Jamie Dimon, the CEO of JPMorgan Chase & Co., made headlines last week when he called bitcoin “a fraud” and said he would fire any employee who was caught trading bitcoin.
Partially as a result of Dimon’s comments, bitcoin prices tumbled. But another factor in the decline was China’s decision earlier in September to ban new ICOs (initial coin offerings), which have driven the market for bitcoin and other cryptocurrencies.
Here’s why the bitcoin tempest is relevant to IT leaders and tech executives: The underlying foundation of bitcoin is blockchain, the “incorruptible” digital ledger that is rapidly gaining ground as a global standard, much like the internet itself.
Although blockchain was invented to support bitcoin, developers and entrepreneurs quickly found numerous other use cases, including various forms of recordkeeping, file sharing, and e-commerce.
It’s entirely possible that in a couple of years, blockchain will become so widely used that no one will remember its original purpose. In other words, blockchain is heading for greatness, with or without the approval of the financial services industry.
Today’s arguments over bitcoin and blockchain are reminiscent of earlier arguments over cloud computing. I still remember industry experts telling me that cloud computing would never become a big deal. Clearly, their pessimism was unwarranted.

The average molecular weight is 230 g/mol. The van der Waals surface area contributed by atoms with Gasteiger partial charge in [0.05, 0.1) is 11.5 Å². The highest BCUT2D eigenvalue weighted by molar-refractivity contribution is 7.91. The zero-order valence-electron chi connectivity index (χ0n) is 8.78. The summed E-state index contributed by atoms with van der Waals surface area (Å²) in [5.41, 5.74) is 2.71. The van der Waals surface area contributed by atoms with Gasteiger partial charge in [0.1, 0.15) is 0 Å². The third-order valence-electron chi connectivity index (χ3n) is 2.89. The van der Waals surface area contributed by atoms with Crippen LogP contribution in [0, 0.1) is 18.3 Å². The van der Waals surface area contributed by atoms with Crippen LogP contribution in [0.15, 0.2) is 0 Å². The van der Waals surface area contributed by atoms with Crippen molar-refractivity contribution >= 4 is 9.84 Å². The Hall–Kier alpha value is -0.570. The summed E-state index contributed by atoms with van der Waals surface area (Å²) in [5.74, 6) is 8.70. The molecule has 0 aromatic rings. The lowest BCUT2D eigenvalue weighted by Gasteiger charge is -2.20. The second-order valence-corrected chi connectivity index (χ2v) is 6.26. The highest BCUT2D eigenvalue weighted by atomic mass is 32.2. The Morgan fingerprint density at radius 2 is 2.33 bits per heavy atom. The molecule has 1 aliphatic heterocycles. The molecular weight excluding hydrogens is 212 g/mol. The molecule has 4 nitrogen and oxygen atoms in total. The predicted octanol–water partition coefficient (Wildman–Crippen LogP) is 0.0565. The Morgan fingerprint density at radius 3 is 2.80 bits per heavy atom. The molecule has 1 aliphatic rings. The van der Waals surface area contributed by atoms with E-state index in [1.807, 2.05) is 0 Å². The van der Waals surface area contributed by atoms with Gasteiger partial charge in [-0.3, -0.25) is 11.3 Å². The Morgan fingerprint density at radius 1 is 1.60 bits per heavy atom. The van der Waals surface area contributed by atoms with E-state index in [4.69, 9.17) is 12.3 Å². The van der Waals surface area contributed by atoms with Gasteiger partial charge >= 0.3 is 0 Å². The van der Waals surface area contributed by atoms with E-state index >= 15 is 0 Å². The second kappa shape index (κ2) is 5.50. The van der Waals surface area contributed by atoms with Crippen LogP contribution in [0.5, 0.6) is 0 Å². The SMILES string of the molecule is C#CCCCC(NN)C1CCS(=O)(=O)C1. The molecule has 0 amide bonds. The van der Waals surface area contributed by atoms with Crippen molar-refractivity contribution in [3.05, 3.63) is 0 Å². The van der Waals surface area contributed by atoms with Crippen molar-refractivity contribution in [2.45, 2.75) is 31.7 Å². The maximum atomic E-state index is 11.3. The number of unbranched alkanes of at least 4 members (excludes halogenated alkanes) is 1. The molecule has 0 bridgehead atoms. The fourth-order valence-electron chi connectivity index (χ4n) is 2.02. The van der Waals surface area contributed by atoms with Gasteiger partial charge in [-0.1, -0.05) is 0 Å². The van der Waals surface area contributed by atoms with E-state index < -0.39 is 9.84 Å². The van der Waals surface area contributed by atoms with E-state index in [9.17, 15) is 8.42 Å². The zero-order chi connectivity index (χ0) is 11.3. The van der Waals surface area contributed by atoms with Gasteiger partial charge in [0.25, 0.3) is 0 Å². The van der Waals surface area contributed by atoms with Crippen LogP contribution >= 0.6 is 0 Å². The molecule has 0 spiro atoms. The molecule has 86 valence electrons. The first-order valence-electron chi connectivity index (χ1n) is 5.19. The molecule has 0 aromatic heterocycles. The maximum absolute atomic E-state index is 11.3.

When we talk about the cloud nowadays, we don’t talk about whether it’s necessary or not – we talk about which kinds of cloud are needed. We talk about the best combinations of cloud services and how to get the best deals from cloud providers.
Ten years ago, when the debate over cloud computing began attracting attention, we encouraged members of our network to begin experimenting with cloud applications. We urged CIOs and tech executives to “get their feet wet” by starting small and developing pilot projects to test the feasibility of cloud deployments.
Over the years since, I have found that many of those early experimenters are now more comfortable with the cloud than those who waited until the last possible minute to jump into the pool.
I have the same general feeling about blockchain. Instead of dismissing it as an esoteric fad, it might be a good idea to launch a pilot project and begin kicking the tires. There are plenty of resources out there to help you get started. If you’re working on a blockchain project and would like to share your experience, please e-mail firstname.lastname@example.org